If you happen to be in France in July and wonder what all the two-wheeling is about - it's the Tour de France. Let us put you in the picture.
The purpose of the Tour de France was simple: to make supermen. The harder the race and the longer the course, the more public interest it would generate. The more sensational, the better. That, after all, is what sells newspapers. And that was the intention behind L’Auto newspaper instituting the world’s most famous bicycle race in 1903.
L’Auto's editor, cyclist and sports journalist Henri Desgrange, burst the boundaries of bicycle racing when he determined the first race’s course, around the perimeter of France, which would endure for five weeks. When only 15 riders entered, he halved the distance and waved a cash-carrot as incentive to attract more entrants – increasing the number of competitors to 60.
These days, there are close to 200 cyclists, who compete in teams of nine members. All riders in a team record the same time as their leading rider, with the overall winner of the tour determined by an accumulation of per-day times. The rider with the least accumulated hours wins.
The course changes every year but a few things are certain. One: it will traverse flat terrain (graded as easy) through to hors catégorie (beyond classification), such as the gruelling Tourmalet pass – the highest road in the Pyrenees. Two: the entire length of the race won’t exceed 3500km (with limitations also on the number of kilometres covered in each day’s stage) and will include two rest days. And three: it will end in Paris after running its spectacularly scenic course through France.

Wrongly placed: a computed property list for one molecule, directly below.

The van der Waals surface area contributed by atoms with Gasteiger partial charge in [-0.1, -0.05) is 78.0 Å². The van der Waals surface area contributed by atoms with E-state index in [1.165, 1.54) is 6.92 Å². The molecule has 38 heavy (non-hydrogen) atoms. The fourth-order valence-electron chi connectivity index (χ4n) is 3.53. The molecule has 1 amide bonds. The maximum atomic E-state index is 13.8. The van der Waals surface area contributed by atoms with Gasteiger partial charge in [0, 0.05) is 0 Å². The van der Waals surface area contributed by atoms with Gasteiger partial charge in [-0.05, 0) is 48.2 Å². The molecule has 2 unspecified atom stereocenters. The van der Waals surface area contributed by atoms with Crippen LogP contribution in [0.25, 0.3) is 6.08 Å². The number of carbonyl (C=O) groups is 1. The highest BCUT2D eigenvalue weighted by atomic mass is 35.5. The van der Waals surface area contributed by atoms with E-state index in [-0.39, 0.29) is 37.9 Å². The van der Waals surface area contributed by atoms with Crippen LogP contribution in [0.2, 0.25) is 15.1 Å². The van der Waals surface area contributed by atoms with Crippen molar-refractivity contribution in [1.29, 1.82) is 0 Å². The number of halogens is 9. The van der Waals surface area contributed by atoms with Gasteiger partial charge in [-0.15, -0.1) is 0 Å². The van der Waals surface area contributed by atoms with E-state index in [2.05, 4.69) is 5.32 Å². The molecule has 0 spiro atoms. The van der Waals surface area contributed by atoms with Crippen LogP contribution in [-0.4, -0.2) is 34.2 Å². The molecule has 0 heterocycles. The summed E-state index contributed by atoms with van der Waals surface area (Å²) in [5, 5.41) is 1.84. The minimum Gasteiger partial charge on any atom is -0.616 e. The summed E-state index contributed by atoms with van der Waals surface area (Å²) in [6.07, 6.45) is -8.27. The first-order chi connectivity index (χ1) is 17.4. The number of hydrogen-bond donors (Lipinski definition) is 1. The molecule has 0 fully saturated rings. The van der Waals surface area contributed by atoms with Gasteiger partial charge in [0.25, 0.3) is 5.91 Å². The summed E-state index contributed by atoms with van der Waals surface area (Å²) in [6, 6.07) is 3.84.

As well as the yellow jersey (maillot jaune), worn by the rider with the least elapsed time each day, there’s a green jersey (maillot vert) for the rider with the most sprint points. A polka-dot jersey (maillot à pois) for the king of the mountains (the first to the top), and riders are awarded for their chutzpah with the Prix de la Combativité – for breaking from the peloton and leading, rather than sitting in another’s slipstream.
The tour takes over the towns en route, each hosting a veritable carnival and barely able to contain the excitement as the word spreads that the riders are on their way. If you have a bike, each day’s stage is open to anyone in the morning. But be quick, or risk being swallowed by the publicity caravan – a 20km-long train of fancy floats advertising commercial products by handing out samples, sweets and souvenirs.
For the record:
- Lance Armstrong was considered a legend of the tour, winning seven consecutive races (from 1999 to 2005), after surgery and chemotherapy treatment for cancer in 1996. However in 2012 he was stripped of his wins and banned from competitive cycling for life for doping offenses.
- In 1990, Greg LeMond won the overall tour without once wearing the yellow jersey.
- The prize money for the winner is around €500,000.
Entry to compete is by invitation.
For spectators, primo roadside positions are hard-won, with people camping out to claim them up to a week before – especially in the mountain stages. It goes without saying that you should book accommodation in any of the host towns early.
Last updated in July 2017.
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